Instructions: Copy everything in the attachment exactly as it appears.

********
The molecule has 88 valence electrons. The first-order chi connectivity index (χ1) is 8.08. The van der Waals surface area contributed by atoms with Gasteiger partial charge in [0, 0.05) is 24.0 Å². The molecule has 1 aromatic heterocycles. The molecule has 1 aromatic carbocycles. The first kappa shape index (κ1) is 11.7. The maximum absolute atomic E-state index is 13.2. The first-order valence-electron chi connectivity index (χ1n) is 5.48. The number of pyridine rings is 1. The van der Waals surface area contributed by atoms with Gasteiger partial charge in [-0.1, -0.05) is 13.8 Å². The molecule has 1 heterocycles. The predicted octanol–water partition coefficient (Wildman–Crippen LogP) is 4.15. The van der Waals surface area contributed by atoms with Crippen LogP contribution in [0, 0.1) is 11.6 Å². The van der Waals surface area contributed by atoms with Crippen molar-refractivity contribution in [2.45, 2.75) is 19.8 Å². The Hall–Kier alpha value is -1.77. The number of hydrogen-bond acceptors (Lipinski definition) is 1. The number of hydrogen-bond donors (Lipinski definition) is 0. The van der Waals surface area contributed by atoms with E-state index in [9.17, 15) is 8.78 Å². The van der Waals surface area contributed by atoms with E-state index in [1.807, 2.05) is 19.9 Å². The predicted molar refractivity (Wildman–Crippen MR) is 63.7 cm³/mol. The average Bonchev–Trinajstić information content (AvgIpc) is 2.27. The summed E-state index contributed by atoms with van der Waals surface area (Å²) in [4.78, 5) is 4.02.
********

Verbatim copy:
The molecule has 88 valence electrons. The first-order chi connectivity index (χ1) is 8.08. The van der Waals surface area contributed by atoms with Gasteiger partial charge in [0, 0.05) is 24.0 Å². The molecule has 1 aromatic heterocycles. The molecule has 1 aromatic carbocycles. The first kappa shape index (κ1) is 11.7. The maximum absolute atomic E-state index is 13.2. The first-order valence-electron chi connectivity index (χ1n) is 5.48. The number of pyridine rings is 1. The van der Waals surface area contributed by atoms with Gasteiger partial charge in [-0.1, -0.05) is 13.8 Å². The molecule has 1 heterocycles. The predicted octanol–water partition coefficient (Wildman–Crippen LogP) is 4.15. The van der Waals surface area contributed by atoms with Crippen LogP contribution in [0, 0.1) is 11.6 Å². The van der Waals surface area contributed by atoms with Crippen molar-refractivity contribution in [2.45, 2.75) is 19.8 Å². The Hall–Kier alpha value is -1.77. The number of hydrogen-bond acceptors (Lipinski definition) is 1. The number of hydrogen-bond donors (Lipinski definition) is 0. The van der Waals surface area contributed by atoms with E-state index in [9.17, 15) is 8.78 Å². The van der Waals surface area contributed by atoms with E-state index in [1.807, 2.05) is 19.9 Å². The predicted molar refractivity (Wildman–Crippen MR) is 63.7 cm³/mol. The average Bonchev–Trinajstić information content (AvgIpc) is 2.27. The summed E-state index contributed by atoms with van der Waals surface area (Å²) in [4.78, 5) is 4.02.